Behind the inspired music of Joe Bonamassa is a talented musician, level-headed businessman, and down to earth soul, all of which I discovered when I sat down with this month's featured artist and Blogcritics' Managing Editor, Joan Hunt, a few hours before the August 10 show at The Railhead in Las Vegas' Boulder Station Casino.
There is no doubt the basis of Blues music boils down to the song. With its roots planted deeply in American history, it is, by definition, about the stories, and the songs evolve and change with each and every live performance, developing a life of their own. So it was no surprise to hear a lot of thought goes into what songs will comprise a typical set. Joe confided, "I choose songs simply based on how they will flow, what's best for the show, and my physical abilities."
He also readily admitted "Asking Around For You" was his favorite among the songs he has written, and when he later kicked off the encore with the song it became more than evident why. Steeped in traditional sounds and executed with a moaning guitar, he delivers a song that will bring the likes of Ray Charles to mind. The song is from his current release, You and Me.
Though his songs seem to come from a deep and inspired place, he quickly agreed sometimes fans try to read too much into them. He took it a step further saying, "People tend to read too much into everything." The implication is his lyrics are matter-of-fact and direct and when asked why his poignant lyrics never appear on the liner notes of his albums, he insisted the songs are simply what they are.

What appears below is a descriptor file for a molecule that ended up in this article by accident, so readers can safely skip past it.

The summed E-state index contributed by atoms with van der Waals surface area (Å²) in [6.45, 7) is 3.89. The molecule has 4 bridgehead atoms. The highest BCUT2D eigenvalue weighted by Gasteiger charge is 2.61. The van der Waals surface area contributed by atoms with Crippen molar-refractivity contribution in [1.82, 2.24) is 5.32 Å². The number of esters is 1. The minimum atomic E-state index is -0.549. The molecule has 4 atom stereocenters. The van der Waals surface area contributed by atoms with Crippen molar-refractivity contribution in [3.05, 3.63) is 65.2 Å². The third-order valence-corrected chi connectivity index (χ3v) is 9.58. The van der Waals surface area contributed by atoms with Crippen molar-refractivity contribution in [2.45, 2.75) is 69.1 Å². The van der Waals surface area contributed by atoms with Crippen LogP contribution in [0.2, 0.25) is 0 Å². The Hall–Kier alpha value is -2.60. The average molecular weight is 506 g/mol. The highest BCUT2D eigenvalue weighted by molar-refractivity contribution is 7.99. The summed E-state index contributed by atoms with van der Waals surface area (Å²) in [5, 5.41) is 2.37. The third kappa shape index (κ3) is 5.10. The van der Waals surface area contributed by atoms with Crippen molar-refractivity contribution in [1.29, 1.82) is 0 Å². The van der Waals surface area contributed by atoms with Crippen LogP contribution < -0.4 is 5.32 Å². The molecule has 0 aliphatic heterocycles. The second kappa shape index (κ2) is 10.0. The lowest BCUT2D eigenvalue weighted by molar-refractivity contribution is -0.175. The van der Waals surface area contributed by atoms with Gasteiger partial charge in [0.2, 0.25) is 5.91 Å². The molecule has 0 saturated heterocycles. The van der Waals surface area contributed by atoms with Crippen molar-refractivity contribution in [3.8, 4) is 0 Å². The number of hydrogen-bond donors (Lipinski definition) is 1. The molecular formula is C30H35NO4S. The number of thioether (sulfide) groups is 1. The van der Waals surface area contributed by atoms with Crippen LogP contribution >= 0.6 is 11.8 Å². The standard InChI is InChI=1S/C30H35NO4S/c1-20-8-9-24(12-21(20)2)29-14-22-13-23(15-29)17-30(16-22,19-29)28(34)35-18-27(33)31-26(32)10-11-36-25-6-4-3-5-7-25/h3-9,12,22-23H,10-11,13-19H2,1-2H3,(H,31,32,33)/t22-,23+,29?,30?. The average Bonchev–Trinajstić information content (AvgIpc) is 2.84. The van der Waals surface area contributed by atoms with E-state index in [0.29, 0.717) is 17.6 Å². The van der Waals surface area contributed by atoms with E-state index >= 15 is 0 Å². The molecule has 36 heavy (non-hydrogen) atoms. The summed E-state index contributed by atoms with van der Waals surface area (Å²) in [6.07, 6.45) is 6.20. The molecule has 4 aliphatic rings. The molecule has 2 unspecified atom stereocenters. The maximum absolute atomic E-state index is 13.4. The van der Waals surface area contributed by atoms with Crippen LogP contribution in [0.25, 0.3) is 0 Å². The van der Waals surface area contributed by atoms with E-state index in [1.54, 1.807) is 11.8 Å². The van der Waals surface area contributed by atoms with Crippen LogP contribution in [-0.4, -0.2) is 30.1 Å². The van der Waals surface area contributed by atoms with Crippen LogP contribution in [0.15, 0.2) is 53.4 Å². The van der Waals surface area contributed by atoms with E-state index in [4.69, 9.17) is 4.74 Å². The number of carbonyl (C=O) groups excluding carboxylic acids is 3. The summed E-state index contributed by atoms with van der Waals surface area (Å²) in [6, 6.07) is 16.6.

"I'm not Bob Dylan," he said with a slight laugh. I think the die-hard fans in attendance at the Railhead who were singing along to their favorites such as "Mountain Time," "Bridge to Better Days," and the aforementioned "Asking Around For You" would disagree.
Some of those touching lyrics are part of a song he didn't sing live but is part of his Blues Deluxe CD, "I Don't Live Anywhere." The song is a heartfelt lament about trials and tribulations of life on the road. Though Bonamassa admits he sometimes wishes life could be more normal, he also knows how lucky he is to be successful at something he loves. "I don't regret missing my prom," he says, appreciative of what he's achieved but not ignorant of the hardships either. When asked if the road had any impact on his relationships, he suggested his girlfriend might be the one to better answer that question.
Not afraid of hard work to make a lasting name for himself, Bonamassa is also leery of the quick fix or the easy road, insisting that radio and marketability are the furthest things from his mind when he writes. "I won't homogenize my music to have a radio hit," he says, understanding that one chart topping song doesn't necessarily translate to a stable and long career.
That long career is something always in the forefront of his mind as he excused himself several times during the interview to handle details for the upcoming show. Be it a technical problem with an amp or making sure the merchandise was where it needed to be when it needed to be there, nothing seems to happen without Bonamassa's care and attention. That driving force coupled with his talent is what will make his goal of a long career a reality.
Later this month, Joe Bonomassa will embark on a European tour, spending the better part of three months bringing his live show encompassing the spirit of the Blues in every incarnation to Germany, France, the Netherlands, and the United Kingdom to name just a few, before returning back to the states to round out the year. More information and articles about Joe Bonomassa can be found at the Featured Artist Page.